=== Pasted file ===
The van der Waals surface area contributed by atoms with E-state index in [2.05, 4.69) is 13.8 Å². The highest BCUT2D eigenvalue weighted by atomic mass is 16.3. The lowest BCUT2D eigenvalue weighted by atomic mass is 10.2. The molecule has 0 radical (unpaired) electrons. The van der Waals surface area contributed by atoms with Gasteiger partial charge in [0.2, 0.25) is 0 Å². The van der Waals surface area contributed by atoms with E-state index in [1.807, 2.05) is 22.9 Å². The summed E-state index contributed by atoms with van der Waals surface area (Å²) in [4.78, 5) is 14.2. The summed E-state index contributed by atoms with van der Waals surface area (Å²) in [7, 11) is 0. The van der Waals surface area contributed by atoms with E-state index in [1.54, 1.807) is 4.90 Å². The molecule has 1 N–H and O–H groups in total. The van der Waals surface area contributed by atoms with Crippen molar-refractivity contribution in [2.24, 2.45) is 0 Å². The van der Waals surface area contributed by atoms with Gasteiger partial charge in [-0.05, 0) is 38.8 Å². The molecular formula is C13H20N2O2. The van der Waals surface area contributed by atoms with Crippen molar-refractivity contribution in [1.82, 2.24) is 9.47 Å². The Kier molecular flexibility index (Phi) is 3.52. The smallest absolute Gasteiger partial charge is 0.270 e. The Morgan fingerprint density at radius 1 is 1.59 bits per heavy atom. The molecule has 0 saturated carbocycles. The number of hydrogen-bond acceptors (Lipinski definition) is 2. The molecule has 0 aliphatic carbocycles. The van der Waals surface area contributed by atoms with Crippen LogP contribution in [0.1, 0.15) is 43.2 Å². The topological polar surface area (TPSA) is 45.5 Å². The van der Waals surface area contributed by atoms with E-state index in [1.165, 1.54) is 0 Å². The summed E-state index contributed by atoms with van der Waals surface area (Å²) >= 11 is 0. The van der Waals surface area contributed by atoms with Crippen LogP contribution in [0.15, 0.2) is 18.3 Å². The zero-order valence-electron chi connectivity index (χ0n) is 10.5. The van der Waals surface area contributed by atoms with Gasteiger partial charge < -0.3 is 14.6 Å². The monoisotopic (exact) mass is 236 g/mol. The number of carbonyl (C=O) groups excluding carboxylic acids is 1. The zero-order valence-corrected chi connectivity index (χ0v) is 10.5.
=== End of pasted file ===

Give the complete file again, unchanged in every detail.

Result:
The van der Waals surface area contributed by atoms with E-state index in [2.05, 4.69) is 13.8 Å². The highest BCUT2D eigenvalue weighted by atomic mass is 16.3. The lowest BCUT2D eigenvalue weighted by atomic mass is 10.2. The molecule has 0 radical (unpaired) electrons. The van der Waals surface area contributed by atoms with Gasteiger partial charge in [0.2, 0.25) is 0 Å². The van der Waals surface area contributed by atoms with E-state index in [1.807, 2.05) is 22.9 Å². The summed E-state index contributed by atoms with van der Waals surface area (Å²) in [4.78, 5) is 14.2. The summed E-state index contributed by atoms with van der Waals surface area (Å²) in [7, 11) is 0. The van der Waals surface area contributed by atoms with E-state index in [1.54, 1.807) is 4.90 Å². The molecule has 1 N–H and O–H groups in total. The van der Waals surface area contributed by atoms with Crippen molar-refractivity contribution in [2.24, 2.45) is 0 Å². The van der Waals surface area contributed by atoms with Gasteiger partial charge in [-0.05, 0) is 38.8 Å². The molecular formula is C13H20N2O2. The van der Waals surface area contributed by atoms with Crippen molar-refractivity contribution in [1.82, 2.24) is 9.47 Å². The Kier molecular flexibility index (Phi) is 3.52. The smallest absolute Gasteiger partial charge is 0.270 e. The Morgan fingerprint density at radius 1 is 1.59 bits per heavy atom. The molecule has 0 saturated carbocycles. The number of hydrogen-bond acceptors (Lipinski definition) is 2. The molecule has 0 aliphatic carbocycles. The van der Waals surface area contributed by atoms with Crippen LogP contribution in [0.1, 0.15) is 43.2 Å². The topological polar surface area (TPSA) is 45.5 Å². The van der Waals surface area contributed by atoms with E-state index in [1.165, 1.54) is 0 Å². The summed E-state index contributed by atoms with van der Waals surface area (Å²) >= 11 is 0. The van der Waals surface area contributed by atoms with Crippen LogP contribution in [0.15, 0.2) is 18.3 Å². The zero-order valence-electron chi connectivity index (χ0n) is 10.5. The van der Waals surface area contributed by atoms with Gasteiger partial charge < -0.3 is 14.6 Å². The monoisotopic (exact) mass is 236 g/mol. The number of carbonyl (C=O) groups excluding carboxylic acids is 1. The zero-order valence-corrected chi connectivity index (χ0v) is 10.5.